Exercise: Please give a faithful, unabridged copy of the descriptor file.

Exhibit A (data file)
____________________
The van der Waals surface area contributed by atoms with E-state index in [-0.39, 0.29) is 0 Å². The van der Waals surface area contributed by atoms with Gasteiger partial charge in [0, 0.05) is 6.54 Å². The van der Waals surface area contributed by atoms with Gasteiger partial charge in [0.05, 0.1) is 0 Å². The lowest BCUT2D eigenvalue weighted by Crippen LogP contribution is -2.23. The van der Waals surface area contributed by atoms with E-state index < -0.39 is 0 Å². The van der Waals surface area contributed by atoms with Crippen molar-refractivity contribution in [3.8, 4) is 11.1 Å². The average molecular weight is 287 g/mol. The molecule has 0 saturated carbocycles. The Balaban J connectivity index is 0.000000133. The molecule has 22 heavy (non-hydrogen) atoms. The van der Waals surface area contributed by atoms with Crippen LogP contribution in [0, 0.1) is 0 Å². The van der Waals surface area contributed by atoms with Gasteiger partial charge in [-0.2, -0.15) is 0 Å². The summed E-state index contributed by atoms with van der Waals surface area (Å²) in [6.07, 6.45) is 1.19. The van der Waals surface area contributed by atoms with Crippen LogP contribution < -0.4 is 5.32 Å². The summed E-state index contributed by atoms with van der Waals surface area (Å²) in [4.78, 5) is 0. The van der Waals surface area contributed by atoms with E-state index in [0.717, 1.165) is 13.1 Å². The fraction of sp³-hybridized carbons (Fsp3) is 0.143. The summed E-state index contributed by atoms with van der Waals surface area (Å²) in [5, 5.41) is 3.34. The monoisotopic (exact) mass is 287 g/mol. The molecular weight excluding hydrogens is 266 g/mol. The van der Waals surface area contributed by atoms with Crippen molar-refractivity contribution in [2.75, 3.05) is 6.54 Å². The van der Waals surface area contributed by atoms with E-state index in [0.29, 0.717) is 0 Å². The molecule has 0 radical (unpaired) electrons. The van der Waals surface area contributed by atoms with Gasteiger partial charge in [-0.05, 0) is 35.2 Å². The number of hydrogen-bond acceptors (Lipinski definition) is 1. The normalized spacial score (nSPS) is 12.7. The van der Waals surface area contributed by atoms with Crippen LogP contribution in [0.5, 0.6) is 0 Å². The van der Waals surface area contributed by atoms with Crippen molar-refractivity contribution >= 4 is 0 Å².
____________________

The van der Waals surface area contributed by atoms with E-state index in [-0.39, 0.29) is 0 Å². The van der Waals surface area contributed by atoms with Gasteiger partial charge in [0, 0.05) is 6.54 Å². The van der Waals surface area contributed by atoms with Gasteiger partial charge in [0.05, 0.1) is 0 Å². The lowest BCUT2D eigenvalue weighted by Crippen LogP contribution is -2.23. The van der Waals surface area contributed by atoms with E-state index < -0.39 is 0 Å². The van der Waals surface area contributed by atoms with Crippen molar-refractivity contribution in [3.8, 4) is 11.1 Å². The average molecular weight is 287 g/mol. The molecule has 0 saturated carbocycles. The Balaban J connectivity index is 0.000000133. The molecule has 22 heavy (non-hydrogen) atoms. The van der Waals surface area contributed by atoms with Crippen LogP contribution in [0, 0.1) is 0 Å². The van der Waals surface area contributed by atoms with Gasteiger partial charge in [-0.2, -0.15) is 0 Å². The summed E-state index contributed by atoms with van der Waals surface area (Å²) in [6.07, 6.45) is 1.19. The van der Waals surface area contributed by atoms with Crippen LogP contribution < -0.4 is 5.32 Å². The summed E-state index contributed by atoms with van der Waals surface area (Å²) in [4.78, 5) is 0. The van der Waals surface area contributed by atoms with E-state index in [0.717, 1.165) is 13.1 Å². The fraction of sp³-hybridized carbons (Fsp3) is 0.143. The summed E-state index contributed by atoms with van der Waals surface area (Å²) in [5, 5.41) is 3.34. The monoisotopic (exact) mass is 287 g/mol. The molecular weight excluding hydrogens is 266 g/mol. The van der Waals surface area contributed by atoms with Crippen molar-refractivity contribution in [2.75, 3.05) is 6.54 Å². The van der Waals surface area contributed by atoms with E-state index in [0.29, 0.717) is 0 Å². The molecule has 0 radical (unpaired) electrons. The van der Waals surface area contributed by atoms with Gasteiger partial charge in [-0.05, 0) is 35.2 Å². The number of hydrogen-bond acceptors (Lipinski definition) is 1. The normalized spacial score (nSPS) is 12.7. The van der Waals surface area contributed by atoms with Crippen LogP contribution in [0.5, 0.6) is 0 Å². The van der Waals surface area contributed by atoms with Crippen molar-refractivity contribution >= 4 is 0 Å².